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Measuring and Counting | Forensic Science

Measuring is different from counting. However, in forensic science the two are often suggested to be the same. This needs to change.


Measuring is the assignment of a number, and all the uncertainties of that of that number, to something.  The purpose of assigning a number is to give meaning to the object measured. To give meaning includes:


An object placed upon a scale shows its weight to be 41 pounds. If the object must be less than 50 pounds, then the number produced by the scale indicates it meets this requirement.

However, you must know how far from its true value might the 41 pound number be off by? Uncertainty is the amount of doubt (e.g. the amount of possible variation) you should expect that number might be off.

Fit for Purpose

Now, assume there are two scales. The same object weighing 41 pounds is place on both. However, it was determined that Scale A produces numbers that can be off by as much as 30 pounds. At the same time, it was also determined that the number produced by Scale B merely off by as much as 3 pounds. This difference is significant because you purpose is to determine whether the object is less than 50 pounds (i.e your purpose).

Knowing the amount of uncertainty contained in the number helps distinguish counting from measuring.

Measuring relies upon estimation. The choice of data, the methodologies employed, and level of quality measures used tells you how confident you can be in the estimation. Once you have a reliable estimation of how close a number may be (or not be) to the true value, you can make informed decision as to what purposes the number can be used – and not used.


Counting is a process of determining the number of elements. It is premised on the being able to identify all the things you seek to count.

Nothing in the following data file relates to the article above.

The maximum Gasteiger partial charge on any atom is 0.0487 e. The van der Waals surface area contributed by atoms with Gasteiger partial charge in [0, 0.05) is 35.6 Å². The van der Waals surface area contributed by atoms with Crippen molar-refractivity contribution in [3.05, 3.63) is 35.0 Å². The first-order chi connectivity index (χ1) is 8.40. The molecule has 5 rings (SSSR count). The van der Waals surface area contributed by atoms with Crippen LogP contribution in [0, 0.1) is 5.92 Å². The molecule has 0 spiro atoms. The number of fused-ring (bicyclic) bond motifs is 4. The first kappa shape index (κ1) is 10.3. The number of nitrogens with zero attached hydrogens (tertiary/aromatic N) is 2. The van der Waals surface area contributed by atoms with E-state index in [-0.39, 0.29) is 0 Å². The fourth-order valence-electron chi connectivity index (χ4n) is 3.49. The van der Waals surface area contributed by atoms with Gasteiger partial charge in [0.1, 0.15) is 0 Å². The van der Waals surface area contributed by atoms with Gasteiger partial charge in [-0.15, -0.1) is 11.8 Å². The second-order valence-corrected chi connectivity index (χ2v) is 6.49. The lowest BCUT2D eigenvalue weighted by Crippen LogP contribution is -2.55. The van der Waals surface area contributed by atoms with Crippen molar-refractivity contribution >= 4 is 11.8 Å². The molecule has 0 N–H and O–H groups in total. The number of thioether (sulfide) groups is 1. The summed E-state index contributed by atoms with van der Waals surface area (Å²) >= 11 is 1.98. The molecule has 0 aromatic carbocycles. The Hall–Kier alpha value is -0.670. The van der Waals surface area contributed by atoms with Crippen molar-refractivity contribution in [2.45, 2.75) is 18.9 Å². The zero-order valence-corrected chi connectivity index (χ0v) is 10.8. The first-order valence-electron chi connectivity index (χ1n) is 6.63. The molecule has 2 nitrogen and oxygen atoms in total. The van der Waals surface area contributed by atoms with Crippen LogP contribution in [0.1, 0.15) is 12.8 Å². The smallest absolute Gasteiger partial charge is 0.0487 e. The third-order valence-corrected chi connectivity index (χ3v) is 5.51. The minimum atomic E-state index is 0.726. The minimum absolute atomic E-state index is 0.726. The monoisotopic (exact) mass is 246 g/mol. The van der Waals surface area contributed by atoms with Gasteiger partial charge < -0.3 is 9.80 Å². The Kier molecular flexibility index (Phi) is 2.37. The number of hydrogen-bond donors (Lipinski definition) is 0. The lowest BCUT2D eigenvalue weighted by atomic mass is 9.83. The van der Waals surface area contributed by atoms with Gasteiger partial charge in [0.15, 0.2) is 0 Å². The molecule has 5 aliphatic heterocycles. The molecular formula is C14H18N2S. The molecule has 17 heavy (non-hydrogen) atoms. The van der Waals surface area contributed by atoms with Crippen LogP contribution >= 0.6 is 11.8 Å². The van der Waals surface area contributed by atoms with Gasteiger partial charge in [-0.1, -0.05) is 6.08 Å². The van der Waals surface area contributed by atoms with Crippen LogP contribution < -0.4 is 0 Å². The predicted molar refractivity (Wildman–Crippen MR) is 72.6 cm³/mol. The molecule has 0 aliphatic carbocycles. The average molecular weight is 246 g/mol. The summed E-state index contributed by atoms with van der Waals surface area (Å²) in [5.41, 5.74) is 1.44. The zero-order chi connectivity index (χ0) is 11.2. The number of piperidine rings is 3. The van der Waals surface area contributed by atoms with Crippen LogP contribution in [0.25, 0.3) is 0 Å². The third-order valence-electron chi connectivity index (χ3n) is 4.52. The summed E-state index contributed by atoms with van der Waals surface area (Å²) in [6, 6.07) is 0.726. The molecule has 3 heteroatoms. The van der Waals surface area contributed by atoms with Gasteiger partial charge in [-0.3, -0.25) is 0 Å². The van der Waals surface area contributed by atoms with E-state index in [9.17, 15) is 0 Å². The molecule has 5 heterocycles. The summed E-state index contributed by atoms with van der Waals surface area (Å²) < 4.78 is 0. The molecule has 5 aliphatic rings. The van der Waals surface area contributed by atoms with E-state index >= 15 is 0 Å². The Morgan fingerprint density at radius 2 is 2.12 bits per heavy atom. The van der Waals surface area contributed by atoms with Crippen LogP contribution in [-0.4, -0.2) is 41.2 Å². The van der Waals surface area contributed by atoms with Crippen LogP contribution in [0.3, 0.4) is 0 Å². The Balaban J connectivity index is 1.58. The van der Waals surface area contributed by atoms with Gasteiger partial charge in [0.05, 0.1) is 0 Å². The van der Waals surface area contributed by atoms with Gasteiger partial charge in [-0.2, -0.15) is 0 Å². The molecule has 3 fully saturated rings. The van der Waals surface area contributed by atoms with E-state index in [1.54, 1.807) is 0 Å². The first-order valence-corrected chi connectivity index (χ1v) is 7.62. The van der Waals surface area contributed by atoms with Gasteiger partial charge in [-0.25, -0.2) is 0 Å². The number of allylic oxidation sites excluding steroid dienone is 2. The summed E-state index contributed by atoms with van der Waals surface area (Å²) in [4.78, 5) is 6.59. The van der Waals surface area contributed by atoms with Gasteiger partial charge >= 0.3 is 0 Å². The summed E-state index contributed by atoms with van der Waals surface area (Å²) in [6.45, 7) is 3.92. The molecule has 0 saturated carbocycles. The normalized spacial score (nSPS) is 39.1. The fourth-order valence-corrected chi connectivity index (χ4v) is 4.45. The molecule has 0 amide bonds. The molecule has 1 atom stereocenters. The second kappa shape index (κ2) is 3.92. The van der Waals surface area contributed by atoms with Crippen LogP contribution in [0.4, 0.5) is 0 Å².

A Technique

Counting is usually a technique within a measuring process (methodology). Counting can result in an exact number. However, measurement will never claim to represent a true value. Measurements are merely estimations.

Counting a True Value

Counting an exact amount of something is often not possible or practical. The thing you are intending to measure (the measurand), the matrix it is found in, or the level of accuracy required may make counting impossible. Thus a system is needed to provide a reliable estimation which you can rely upon.

Things to Consider

Some things to take into account when making an estimation:

Distinguishing Molecules

Some molecules are so similar to others that it is often impossible continuously distinguish them from each other. Thus, they cannot be easily counted.

Location of Molecules

Some substances are contained in places we cannot practically enter to count them. The best way to know how much alcohol is affecting a person’s brain at a particular time would be to take a sample of brain tissue. However, society has not yet determined such a procedure falls outside the protections of a person’s 4th Amendment rights.

Indirect Measurements

The results of a gas chromatograph are often used to determine whether a person’s alcohol concentration is above a legal limit in DUI cases. However, the machine does not measure a person’s blood alcohol concentration. If properly used, the machine merely counts the number ethanol molecules in a gas portion of a headspace vial. Thus, it indirectly counts a microscopic amount ethanol from a tiny sample.

Why This Matter

In sum, a measurement is much more than counting. It is based upon a machine’s indirect count of a substance which results from combining algorithms, and programmed assumptions of a machine’s software. This is known as an uncertainty calculation.

Counting is what you do to get a number. Measuring is what you do if you want to know the truth about the number. Counting will produce a result, but is may not be fit for your purpose in a court room.

Lawrence Koplow Signature

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